Cimatron Sale

3D Systems offloads Cimatron and GibbsCAM

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3D Systems has continued its lengthy restructuring by selling a substantial part of its CAM business to Battery Ventures, owners of CAD/CAM software provider SigmaTek Systems.

Cimatron and GibbsCAM will join SigmaTek, in a new holding company named Cambrio, which will be led by current SigmaTek CEO Robbie Payne.

Battery states that Cambrio will leverage Cimatron and GibbsCAM to offer ‘a diverse set of design and machining software solutions’, in order to position itself as a ‘CAD/CAM innovator’ in the fabrication, toolmaking, and production machining industries.

“We are extremely pleased for the companies to be combining forces – it is a great strategic match,” said current SigmaTek chairman Richard Smith, previously the CEO of Vero Software.

“The teams have a proven track record, and we can leverage our extensive domain expertise in manufacturing software to drive product development and benefit our customers like never before.”

The sale by 3D Systems is the latest in a long line by the 3D printing giant, as it struggles to restructure following a disastrous acquisition spree by former CEO Avi Reichental.

Purchased in February 2015 for approximately $97M, the then CEO claimed that the move represented ‘a perfect strategic fit’.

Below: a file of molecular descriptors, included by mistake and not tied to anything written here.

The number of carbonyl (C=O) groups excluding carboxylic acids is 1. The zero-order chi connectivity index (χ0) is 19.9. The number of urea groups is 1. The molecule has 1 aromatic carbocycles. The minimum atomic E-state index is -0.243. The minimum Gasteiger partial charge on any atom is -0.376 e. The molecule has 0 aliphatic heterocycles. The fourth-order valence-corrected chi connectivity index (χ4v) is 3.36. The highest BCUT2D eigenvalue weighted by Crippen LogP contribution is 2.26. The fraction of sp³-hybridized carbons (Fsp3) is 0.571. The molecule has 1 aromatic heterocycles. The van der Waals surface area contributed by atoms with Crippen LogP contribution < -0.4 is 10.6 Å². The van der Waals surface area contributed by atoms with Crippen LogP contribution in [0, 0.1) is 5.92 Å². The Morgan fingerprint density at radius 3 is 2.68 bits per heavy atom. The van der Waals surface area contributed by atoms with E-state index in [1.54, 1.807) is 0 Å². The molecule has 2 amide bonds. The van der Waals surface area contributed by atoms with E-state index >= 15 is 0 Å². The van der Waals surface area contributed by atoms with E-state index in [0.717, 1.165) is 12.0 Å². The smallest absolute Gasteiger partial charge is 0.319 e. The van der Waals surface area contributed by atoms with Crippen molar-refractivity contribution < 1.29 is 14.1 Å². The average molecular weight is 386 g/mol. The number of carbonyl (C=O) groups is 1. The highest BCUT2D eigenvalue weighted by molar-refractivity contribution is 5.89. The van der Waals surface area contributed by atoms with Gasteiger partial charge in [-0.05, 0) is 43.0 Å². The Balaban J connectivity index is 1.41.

“We believe that this combination offers unique synergies with significant long-term customer benefits and shareholder value.”

cimatron 2015
Cimatron as it looked when acquired by 3D Systems in 2015

Little over five years later, Cimatron and GibbsCAM are being shifted on for approximately $65M.

“Over the last several months, we’ve made significant progress in aligning our business to our core strengths to achieve growth,” said current 3D Systems CEO Dr. Jeffrey Graves.

“With this announcement, we continue to demonstrate our commitment to focus on additive manufacturing, creating value through solutions designed to address our customers’ unique application needs.”

It’s an interesting period for 3D Systems as it looks to cement its industrial additive manufacturing technologies.

Aligned with its vast range of developed polymers, metrology and reverse engineering tools the future looks to be for a more focussed product offering.

Yet, in a market where industrial giants like HP and GE have made bold steps, time will be of the essence.

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